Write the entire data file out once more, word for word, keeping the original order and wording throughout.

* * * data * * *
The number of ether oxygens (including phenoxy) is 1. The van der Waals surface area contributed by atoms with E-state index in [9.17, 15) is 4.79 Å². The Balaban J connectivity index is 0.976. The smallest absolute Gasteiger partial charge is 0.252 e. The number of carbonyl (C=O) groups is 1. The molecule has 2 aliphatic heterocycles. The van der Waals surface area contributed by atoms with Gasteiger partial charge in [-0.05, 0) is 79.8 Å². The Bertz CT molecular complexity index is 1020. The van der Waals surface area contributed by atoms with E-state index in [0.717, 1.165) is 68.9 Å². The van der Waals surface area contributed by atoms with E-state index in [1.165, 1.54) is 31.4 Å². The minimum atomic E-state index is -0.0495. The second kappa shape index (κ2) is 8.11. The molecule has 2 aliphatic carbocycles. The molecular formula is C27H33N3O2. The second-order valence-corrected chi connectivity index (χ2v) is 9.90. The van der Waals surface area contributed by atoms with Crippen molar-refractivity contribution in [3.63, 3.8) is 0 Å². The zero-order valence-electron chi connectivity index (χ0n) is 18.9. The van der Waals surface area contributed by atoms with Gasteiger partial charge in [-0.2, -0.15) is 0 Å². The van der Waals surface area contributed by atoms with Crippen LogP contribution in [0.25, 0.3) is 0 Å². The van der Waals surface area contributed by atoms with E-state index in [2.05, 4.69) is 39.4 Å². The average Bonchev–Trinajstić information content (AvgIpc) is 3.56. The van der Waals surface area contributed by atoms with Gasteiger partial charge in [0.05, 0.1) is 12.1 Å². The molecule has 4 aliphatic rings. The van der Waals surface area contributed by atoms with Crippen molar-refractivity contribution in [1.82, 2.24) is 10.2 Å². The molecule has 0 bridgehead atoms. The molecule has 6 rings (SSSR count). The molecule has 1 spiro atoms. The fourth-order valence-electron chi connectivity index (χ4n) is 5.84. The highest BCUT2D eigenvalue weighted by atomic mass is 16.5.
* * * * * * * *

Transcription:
The number of ether oxygens (including phenoxy) is 1. The van der Waals surface area contributed by atoms with E-state index in [9.17, 15) is 4.79 Å². The Balaban J connectivity index is 0.976. The smallest absolute Gasteiger partial charge is 0.252 e. The number of carbonyl (C=O) groups is 1. The molecule has 2 aliphatic heterocycles. The van der Waals surface area contributed by atoms with Gasteiger partial charge in [-0.05, 0) is 79.8 Å². The Bertz CT molecular complexity index is 1020. The van der Waals surface area contributed by atoms with E-state index in [0.717, 1.165) is 68.9 Å². The van der Waals surface area contributed by atoms with E-state index in [1.165, 1.54) is 31.4 Å². The minimum atomic E-state index is -0.0495. The second kappa shape index (κ2) is 8.11. The molecule has 2 aliphatic carbocycles. The molecular formula is C27H33N3O2. The second-order valence-corrected chi connectivity index (χ2v) is 9.90. The van der Waals surface area contributed by atoms with Crippen molar-refractivity contribution in [3.63, 3.8) is 0 Å². The zero-order valence-electron chi connectivity index (χ0n) is 18.9. The van der Waals surface area contributed by atoms with Gasteiger partial charge in [-0.2, -0.15) is 0 Å². The van der Waals surface area contributed by atoms with Crippen LogP contribution in [0.25, 0.3) is 0 Å². The van der Waals surface area contributed by atoms with E-state index in [2.05, 4.69) is 39.4 Å². The average Bonchev–Trinajstić information content (AvgIpc) is 3.56. The van der Waals surface area contributed by atoms with Gasteiger partial charge in [0.05, 0.1) is 12.1 Å². The molecule has 4 aliphatic rings. The van der Waals surface area contributed by atoms with Crippen molar-refractivity contribution in [1.82, 2.24) is 10.2 Å². The molecule has 0 bridgehead atoms. The molecule has 6 rings (SSSR count). The molecule has 1 spiro atoms. The fourth-order valence-electron chi connectivity index (χ4n) is 5.84. The highest BCUT2D eigenvalue weighted by atomic mass is 16.5.